File spoon-archives/marxism-thaxis.archive/marxism-thaxis_1996/96-10-29.043, message 106


Date: Sun, 27 Oct 1996 20:30:50 -0500 (EST)
Subject: Re: M-TH: marxian, marxist, and the LTV


On Sun, 27 Oct 1996, j laari wrote:

> I have hold the view that labour theory of value has been sort of
> cornerstone of marxism: it shows that there's a factual, continuing
> antagonism between labour and capital, and that from this follows
> several nasty contradictions concerning justice, law, morality and so
> forth. 

I disagree with the cornerstone position of the LTV. I think you can
acknowledge the basic antagonism between capital and labor and the
exploitative character of capitalism without it. In fact, I think many
important Marxists have done so. The LTV plyas no significant role in the
the thought of:

Lenin
Trotsky
Bernstein
Luxemburg
Gramsci
Lukacs
Korsch
Althusser
Sartre
Habermas
G.A. Cohen

just for starters. No doubt many of these figures accepted the LTV, but
that doesn't mean that they made any use of it or that they would have
written 99.99% of what they did differently, or acted a jot differently,
had they rejected it. 

Recall Engel's graveside eulogy and his statement of Marx's contributions.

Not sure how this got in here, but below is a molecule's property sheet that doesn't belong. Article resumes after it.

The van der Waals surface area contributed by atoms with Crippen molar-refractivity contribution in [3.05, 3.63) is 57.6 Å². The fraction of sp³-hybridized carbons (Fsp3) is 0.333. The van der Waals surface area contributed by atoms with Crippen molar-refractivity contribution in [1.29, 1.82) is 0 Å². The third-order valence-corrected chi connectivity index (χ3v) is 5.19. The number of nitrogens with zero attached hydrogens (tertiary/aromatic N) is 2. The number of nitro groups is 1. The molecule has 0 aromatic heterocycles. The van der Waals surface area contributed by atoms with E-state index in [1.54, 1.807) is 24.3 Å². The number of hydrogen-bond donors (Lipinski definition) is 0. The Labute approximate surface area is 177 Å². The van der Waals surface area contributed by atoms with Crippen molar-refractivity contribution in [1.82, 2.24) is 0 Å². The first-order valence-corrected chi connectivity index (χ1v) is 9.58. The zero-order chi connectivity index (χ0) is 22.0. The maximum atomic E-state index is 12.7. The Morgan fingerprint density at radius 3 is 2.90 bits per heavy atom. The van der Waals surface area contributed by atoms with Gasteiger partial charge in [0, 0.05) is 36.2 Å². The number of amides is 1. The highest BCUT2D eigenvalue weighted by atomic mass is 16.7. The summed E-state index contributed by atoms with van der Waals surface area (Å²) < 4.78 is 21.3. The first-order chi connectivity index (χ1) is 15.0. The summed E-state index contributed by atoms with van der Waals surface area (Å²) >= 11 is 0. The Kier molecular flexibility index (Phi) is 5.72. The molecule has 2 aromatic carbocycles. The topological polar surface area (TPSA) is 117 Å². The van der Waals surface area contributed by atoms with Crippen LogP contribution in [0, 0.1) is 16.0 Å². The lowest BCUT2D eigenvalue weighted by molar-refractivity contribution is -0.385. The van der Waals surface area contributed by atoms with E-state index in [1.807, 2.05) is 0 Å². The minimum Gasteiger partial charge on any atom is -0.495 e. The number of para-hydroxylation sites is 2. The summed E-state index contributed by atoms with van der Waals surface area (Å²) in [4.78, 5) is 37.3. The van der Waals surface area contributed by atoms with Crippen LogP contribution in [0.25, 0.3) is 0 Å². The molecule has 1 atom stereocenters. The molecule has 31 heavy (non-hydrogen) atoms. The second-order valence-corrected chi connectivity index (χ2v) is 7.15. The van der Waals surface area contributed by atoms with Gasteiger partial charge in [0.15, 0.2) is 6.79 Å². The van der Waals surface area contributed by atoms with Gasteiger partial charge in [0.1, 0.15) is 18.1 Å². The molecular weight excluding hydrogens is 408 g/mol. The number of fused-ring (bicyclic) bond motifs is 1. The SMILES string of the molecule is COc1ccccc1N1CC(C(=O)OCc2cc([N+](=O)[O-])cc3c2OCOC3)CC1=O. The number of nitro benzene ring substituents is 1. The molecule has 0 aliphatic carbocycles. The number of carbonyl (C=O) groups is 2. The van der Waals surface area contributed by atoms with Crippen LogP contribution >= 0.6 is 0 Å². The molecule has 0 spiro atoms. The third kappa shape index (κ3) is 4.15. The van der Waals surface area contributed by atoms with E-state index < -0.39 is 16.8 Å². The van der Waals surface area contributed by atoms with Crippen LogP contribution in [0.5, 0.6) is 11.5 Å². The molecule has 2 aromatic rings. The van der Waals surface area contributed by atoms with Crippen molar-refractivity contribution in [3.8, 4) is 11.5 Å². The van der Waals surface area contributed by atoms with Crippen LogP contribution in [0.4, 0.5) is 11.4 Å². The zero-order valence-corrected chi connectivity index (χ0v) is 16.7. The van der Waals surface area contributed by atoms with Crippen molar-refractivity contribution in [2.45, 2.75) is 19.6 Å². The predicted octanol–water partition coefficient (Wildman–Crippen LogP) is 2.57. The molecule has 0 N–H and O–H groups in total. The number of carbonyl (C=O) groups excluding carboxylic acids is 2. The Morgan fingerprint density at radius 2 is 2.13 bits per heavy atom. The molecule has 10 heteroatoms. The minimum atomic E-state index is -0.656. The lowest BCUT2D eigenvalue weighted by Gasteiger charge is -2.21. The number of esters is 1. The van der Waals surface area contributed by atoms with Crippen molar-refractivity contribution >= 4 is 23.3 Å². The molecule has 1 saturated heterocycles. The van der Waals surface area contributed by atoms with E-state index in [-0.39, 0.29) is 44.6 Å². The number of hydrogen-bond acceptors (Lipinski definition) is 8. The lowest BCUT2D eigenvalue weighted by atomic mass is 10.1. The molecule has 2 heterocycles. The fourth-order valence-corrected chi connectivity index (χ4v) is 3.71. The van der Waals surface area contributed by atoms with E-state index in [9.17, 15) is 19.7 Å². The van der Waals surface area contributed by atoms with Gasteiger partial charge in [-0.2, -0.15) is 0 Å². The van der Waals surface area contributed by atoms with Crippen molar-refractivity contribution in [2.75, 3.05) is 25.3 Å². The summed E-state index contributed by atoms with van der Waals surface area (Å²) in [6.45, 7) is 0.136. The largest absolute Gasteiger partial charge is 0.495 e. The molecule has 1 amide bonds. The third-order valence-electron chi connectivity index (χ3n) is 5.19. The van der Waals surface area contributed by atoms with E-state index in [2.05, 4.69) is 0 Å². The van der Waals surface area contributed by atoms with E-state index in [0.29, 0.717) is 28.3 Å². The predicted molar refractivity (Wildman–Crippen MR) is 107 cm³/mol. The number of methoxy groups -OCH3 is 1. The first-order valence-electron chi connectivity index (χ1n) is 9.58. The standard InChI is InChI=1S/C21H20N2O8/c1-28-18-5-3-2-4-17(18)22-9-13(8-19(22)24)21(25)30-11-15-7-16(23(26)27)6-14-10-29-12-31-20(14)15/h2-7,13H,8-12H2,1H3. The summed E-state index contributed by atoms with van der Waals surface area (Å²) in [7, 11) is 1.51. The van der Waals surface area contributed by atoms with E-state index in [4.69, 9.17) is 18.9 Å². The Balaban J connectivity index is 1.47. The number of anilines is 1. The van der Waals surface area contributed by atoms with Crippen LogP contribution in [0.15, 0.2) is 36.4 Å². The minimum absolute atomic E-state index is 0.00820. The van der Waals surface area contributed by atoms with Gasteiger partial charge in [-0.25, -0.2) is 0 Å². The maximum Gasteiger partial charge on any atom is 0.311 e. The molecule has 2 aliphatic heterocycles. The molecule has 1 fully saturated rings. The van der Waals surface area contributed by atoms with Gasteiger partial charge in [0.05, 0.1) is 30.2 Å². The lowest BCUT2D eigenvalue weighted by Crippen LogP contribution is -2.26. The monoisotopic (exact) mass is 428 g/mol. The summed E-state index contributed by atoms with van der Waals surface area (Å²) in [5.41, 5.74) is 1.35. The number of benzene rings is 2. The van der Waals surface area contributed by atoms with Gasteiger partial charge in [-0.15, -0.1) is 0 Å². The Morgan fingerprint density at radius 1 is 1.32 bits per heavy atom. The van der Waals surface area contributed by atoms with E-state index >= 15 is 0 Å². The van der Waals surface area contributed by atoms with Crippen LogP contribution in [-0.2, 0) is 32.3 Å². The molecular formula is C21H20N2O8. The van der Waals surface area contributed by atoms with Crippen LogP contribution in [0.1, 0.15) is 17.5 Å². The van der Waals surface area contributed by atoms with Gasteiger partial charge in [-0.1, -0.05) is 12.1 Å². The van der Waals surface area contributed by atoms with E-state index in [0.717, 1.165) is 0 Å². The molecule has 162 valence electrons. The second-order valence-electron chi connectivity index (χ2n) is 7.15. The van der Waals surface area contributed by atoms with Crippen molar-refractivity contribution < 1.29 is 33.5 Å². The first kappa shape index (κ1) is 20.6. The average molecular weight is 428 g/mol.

Formulating the LTV more excatly is not among these, according to Engels.
Which is fairly striking, given its role in Marx's magnum opus. I think
that leaving it out of the balance sheet was correct. It wasn't that
central. Nor has been a cornerstone of subsequent Marxist thought.

According to this, Marx might have made false analyses (in
> Capital), and he surely was one-sided in his analyses (an 'economist'
> who reduced the whole social world into economic basic relations),

Well, I differ here too. I think Marx's theiory is not a form of economic
reductionism, nor one sided in the way that you suggest.

 but
> that doesn't change a thing so far as he was able to show that in
> capitalist societies does emerge 'natural(ly)' forms of thought (that
> gets materialized as laws, moral conceptions, conceptions of justice,
> forms of social perception) which insist that there are no
> contradictions between general social tendencies or structures and
> public or 'official' self-conceptions of given society. That is, if we
> say our 'western civilization' is 'based' on equality and liberty, for
> example, and if we find out that there are contradictory structures to
> our 'basic facts', then we have a justified argument for a change.
> 
I don't quite follow this. Are you saying that if liberal or other
bourgeois ideoloigy cannot live up to iys own promises because of the way
capitalism works, that's an argument for change? Surely it is, but Marx
suggests a different basis, namely that capitalism cannot live up the
expectations and values generated in class struggle by the workers, in
opposition to bourgeois ideology.

> During the last few years I've read every now and then discussions on
> LTV and wondered turns in the discussions, directions they take. Well,
> that's not my point. Also I've realised that basically it doesn't mean
> a thing whether LTV stands or falls.

So, we agree on that. What happened to the "cornerstone" thesis, then?

--Justin




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